On October 23rd, while North America was witnessing a partial eclipse of the sun, the Hinode spacecraft observed a “ring of fire” or annular eclipse from its location hundreds of miles above the North Pole. This image was taken by the X-ray Telescope – the XRT.
The Hinode spacecraft was in the right place at the right time to catch the solar eclipse. What’s more, because of its vantage point Hinode witnessed a “ring of fire” or annular eclipse…
…The XRT was developed and built by the Smithsonian Astrophysical Observatory and the Japan Aerospace Exploration Agency. Hinode’s X-ray Telescope is the highest resolution solar X-ray telescope ever flown.
The XRT collects X-rays emitted from the sun’s corona — the hot, tenuous outer layer that extends from the sun’s visible surface into the inner solar system. Gas in the solar corona reaches temperatures of millions of degrees. The energy source that heats the corona is a puzzle. The sun’s surface is only 10,000 degrees Fahrenheit, while the corona is more than 100 times hotter.
Science is so beautiful. But, then, the quest for truth always is.
DNA analysis of a 45,000-year-old human has helped scientists pinpoint when our ancestors interbred with Neanderthals…The genome sequence from a thigh bone found in Siberia shows the first episode of mixing occurred between 50,000 and 60,000 years ago.
The male hunter is one of the earliest modern humans discovered in Eurasia.
The study in Nature journal also supports the finding that our species emerged from Africa some 60,000 years ago, before spreading around the world…
The work of Prof Svante Paabo, from the Max Planck Institute in Leipzig, Germany, is rewriting the story of humanity. Prof Paabo and his colleagues have pioneered methods to extract DNA from ancient human remains and read its genetic code.
From this sequence, the scientist has been able to decipher an increasingly detailed story of modern humans as they spread across the globe.
“The amazing thing is that we have a good genome of a 45,000-year-old person who was close to the ancestor of all present-day humans outside Africa…”
Prof Paabo has analysed DNA from part of a leg bone of a man that lived in Western Siberia around 45,000 years ago. This is a key moment at the cross roads of the world, when modern humans were on the cusp of an expansion into Europe and Asia.
The key finding was that the man had large, unshuffled chunks of DNA from a now extinct species of human, Neanderthals, who evolved outside of Africa.
“Our analysis shows that modern humans had already interbred with Neanderthals then, and we can determine when that first happened much more precisely than we could before…”
Prof Paabo’s 45,000-year-old man seems to have lived at a point that was both geographically, and in time, a crossroads for humanity…”This does seem to mark a watershed where modern humans were pushing the boundaries further and further in their dispersal out of Africa,” according to Prof Chris Stringer.
Prof Paabo also compared the DNA of the man living 45,000 years ago with those living today. He found that the man was genetically midway between Europeans and Asians – indicating he lived close to the time before our species separated into different racial groups.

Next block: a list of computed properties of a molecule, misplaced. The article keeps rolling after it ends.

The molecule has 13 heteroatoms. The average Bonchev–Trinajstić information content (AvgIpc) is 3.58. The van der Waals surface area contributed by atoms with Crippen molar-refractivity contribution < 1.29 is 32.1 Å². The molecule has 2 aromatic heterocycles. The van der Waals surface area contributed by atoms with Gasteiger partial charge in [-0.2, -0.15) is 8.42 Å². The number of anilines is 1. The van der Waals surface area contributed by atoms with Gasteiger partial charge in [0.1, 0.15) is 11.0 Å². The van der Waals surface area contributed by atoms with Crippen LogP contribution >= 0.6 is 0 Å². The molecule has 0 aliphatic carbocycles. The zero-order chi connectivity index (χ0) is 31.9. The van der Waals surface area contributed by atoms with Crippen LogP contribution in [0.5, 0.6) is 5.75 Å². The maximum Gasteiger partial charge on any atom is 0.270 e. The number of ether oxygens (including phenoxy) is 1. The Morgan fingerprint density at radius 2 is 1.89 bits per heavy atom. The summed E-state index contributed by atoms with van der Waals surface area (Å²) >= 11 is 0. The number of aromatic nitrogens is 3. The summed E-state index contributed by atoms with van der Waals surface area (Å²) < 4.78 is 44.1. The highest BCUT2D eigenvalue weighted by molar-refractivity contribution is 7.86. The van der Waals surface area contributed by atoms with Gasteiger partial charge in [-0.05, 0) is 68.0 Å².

Fascinating stuff. I’ve had DNA tests that determined the coarser texture of how my ancestors spread from their African genesis into the steppes of Central Asia. Eventually ending up traveling west to the Scottish Highlands and, then, sweeping back east to the Danube before retreating to stay in Scotland.
A newly published study reveals the importance of earthworms, beetles, and other tiny creatures to the structure of grasslands and the valuable ecosystem services they provide.
When asked to describe a forest or a meadow, most people would probably begin with the plants, the species diversity, or the color of the foliage. They probably wouldn’t pay much attention to the animals living in the soil.
But a new Yale-led study shows the critical importance of earthworms, beetles, and other tiny creatures to the structure of grasslands and the valuable ecosystem services they provide.
During a 3-year study, researchers found that removing these small animals from the soil of a replicated Scottish sheep meadow altered the plant species that grew in the ecosystem, reduced overall productivity, and produced plants that were less responsive to common agricultural management, such as fertilization.
The results reflect the long-term ecological impacts of land use changes, such as the conversion of forests to agricultural land…
“We know these soil animals are important controls on processes which cause nutrients and carbon to cycle in ecosystems, but there was little evidence that human-induced loss of these animals has effects at the level of the whole ecosystem, on services such as agricultural yield,” said Mark Bradford…lead author of the study…
“Yet that’s exactly what we found.”
RTFA for the details of approach, method, discovery. The Yale School of Forestry has been around a couple thousand years – it feels like, sometimes. They never stop pressing for more and better understanding of the environment.
In case the Pentagon didn’t make it clear enough that climate change is a real and dangerous thing in its Quadrennial Defense Review (QDR) earlier this year, perhaps the new Climate Change Adaptation Roadmap (PDF) will drive the point home. Some of the content is roughly the same, but that title sure makes it sound more desperate.